In February the girls and I spent the cold days working on my grandmother’s English paper piecing quilt, as well as a crocheted scrap afghan.  I also worked on finishing some of my crafty WIPs (works-in-progress) to get them out of storage and completed.

March brought a lot of garden prep work, building new garden areas, and remodeling older garden areas.  Our hatchery chicks arrived on the farm, including our first ever try with meat chicks.  We were very disappointed when a huge amount of the meat chicks died for unknown reasons.  It wasn’t our brooding techniques because none of the layer chicks being brooded with them died.  We also had our first hatch of the year under a mama hen.  We remodeled our bathroom, as well as a couple chicken housing areas in the barn.  And we enjoyed learning the art of dehydrating fruit.

In April we started plans for our medicinal herb garden, little green shoots started poking up their heads on our perennial plants in the garden, and our seedlings inside began taking over the house.  During the cold weather the girls and I spent a lot of time in the kitchen, canning jam and homemade ketchup, as well as starting to work through the Little House Living recipe book.  And we spent some time sewing PJ pants for the family as well as some skirts and dresses.  At the very end of the month the swallows arrived a little early, signaling that it was time to put our first seeds in the ground outside.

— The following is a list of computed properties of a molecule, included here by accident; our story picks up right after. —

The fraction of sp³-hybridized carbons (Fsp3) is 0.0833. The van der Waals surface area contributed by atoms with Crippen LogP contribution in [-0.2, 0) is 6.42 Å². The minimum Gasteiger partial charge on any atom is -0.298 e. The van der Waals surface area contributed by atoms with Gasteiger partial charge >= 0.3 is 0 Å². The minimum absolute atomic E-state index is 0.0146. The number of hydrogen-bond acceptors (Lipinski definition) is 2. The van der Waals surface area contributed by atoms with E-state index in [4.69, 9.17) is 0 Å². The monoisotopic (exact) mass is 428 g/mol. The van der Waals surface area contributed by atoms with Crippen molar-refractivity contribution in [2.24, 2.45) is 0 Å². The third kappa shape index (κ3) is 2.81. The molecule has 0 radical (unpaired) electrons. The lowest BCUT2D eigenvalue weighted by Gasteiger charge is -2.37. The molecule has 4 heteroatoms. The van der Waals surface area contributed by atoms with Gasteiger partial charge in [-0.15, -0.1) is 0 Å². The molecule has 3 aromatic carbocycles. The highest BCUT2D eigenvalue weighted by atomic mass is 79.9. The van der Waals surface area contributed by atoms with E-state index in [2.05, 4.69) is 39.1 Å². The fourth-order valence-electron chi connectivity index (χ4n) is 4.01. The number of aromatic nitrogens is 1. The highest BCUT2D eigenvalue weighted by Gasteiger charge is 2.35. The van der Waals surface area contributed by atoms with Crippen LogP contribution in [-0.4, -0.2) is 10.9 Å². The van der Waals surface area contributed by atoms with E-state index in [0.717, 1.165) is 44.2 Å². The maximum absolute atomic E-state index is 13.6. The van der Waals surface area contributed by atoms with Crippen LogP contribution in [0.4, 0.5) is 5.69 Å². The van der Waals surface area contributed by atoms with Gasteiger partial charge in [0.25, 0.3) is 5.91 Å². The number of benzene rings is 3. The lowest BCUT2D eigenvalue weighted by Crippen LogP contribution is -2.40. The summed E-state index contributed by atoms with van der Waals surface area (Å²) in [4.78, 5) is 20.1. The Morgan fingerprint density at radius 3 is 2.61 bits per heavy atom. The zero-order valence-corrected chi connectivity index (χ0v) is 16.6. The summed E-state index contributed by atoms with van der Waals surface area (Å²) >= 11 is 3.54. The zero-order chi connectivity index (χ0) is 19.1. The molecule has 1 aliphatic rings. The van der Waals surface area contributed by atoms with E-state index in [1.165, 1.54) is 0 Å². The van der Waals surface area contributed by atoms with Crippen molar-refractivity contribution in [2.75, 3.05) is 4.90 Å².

In May we didn’t get the big snows that we usually get towards the end of the month, which meant that our garden got a big head start over previous years.  We worked a lot in the garden and we butchered the first round of meat chickens and found the meat to be superior to the meat from our dual-purpose birds.

June was another month extra heavy on the medical stuff with our son.  We spent time in the ER, had unexpected hospitalizations and surgery, as well as many doctor’s appointments.  Somehow we were able to keep the garden going strong, started some harvesting, and butchered the last of the chickens.  And we squeezed in some sewing of bibs too.